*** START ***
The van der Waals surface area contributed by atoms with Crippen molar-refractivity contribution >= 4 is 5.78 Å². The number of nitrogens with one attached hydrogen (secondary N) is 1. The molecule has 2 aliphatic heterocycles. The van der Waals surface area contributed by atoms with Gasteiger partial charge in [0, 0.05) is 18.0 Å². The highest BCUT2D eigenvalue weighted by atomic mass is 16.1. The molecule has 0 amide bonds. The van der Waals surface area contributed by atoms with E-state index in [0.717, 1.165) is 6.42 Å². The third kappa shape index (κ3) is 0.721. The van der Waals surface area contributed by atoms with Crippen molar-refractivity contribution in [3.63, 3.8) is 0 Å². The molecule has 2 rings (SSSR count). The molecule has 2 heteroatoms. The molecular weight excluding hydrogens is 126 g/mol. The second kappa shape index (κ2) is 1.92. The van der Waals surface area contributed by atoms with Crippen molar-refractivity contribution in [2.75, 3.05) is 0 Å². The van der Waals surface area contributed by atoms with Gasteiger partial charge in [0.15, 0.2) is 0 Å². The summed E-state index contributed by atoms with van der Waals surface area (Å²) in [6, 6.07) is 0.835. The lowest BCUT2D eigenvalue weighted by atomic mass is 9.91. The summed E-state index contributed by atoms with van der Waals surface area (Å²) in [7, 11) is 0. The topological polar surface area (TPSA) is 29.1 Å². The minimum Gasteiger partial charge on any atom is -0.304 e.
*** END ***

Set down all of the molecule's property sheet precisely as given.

The van der Waals surface area contributed by atoms with Crippen molar-refractivity contribution >= 4 is 5.78 Å². The number of nitrogens with one attached hydrogen (secondary N) is 1. The molecule has 2 aliphatic heterocycles. The van der Waals surface area contributed by atoms with Gasteiger partial charge in [0, 0.05) is 18.0 Å². The highest BCUT2D eigenvalue weighted by atomic mass is 16.1. The molecule has 0 amide bonds. The van der Waals surface area contributed by atoms with E-state index in [0.717, 1.165) is 6.42 Å². The third kappa shape index (κ3) is 0.721. The van der Waals surface area contributed by atoms with Crippen molar-refractivity contribution in [3.63, 3.8) is 0 Å². The molecule has 2 rings (SSSR count). The molecule has 2 heteroatoms. The molecular weight excluding hydrogens is 126 g/mol. The second kappa shape index (κ2) is 1.92. The van der Waals surface area contributed by atoms with Crippen molar-refractivity contribution in [2.75, 3.05) is 0 Å². The van der Waals surface area contributed by atoms with Gasteiger partial charge in [0.15, 0.2) is 0 Å². The summed E-state index contributed by atoms with van der Waals surface area (Å²) in [6, 6.07) is 0.835. The lowest BCUT2D eigenvalue weighted by atomic mass is 9.91. The summed E-state index contributed by atoms with van der Waals surface area (Å²) in [7, 11) is 0. The topological polar surface area (TPSA) is 29.1 Å². The minimum Gasteiger partial charge on any atom is -0.304 e.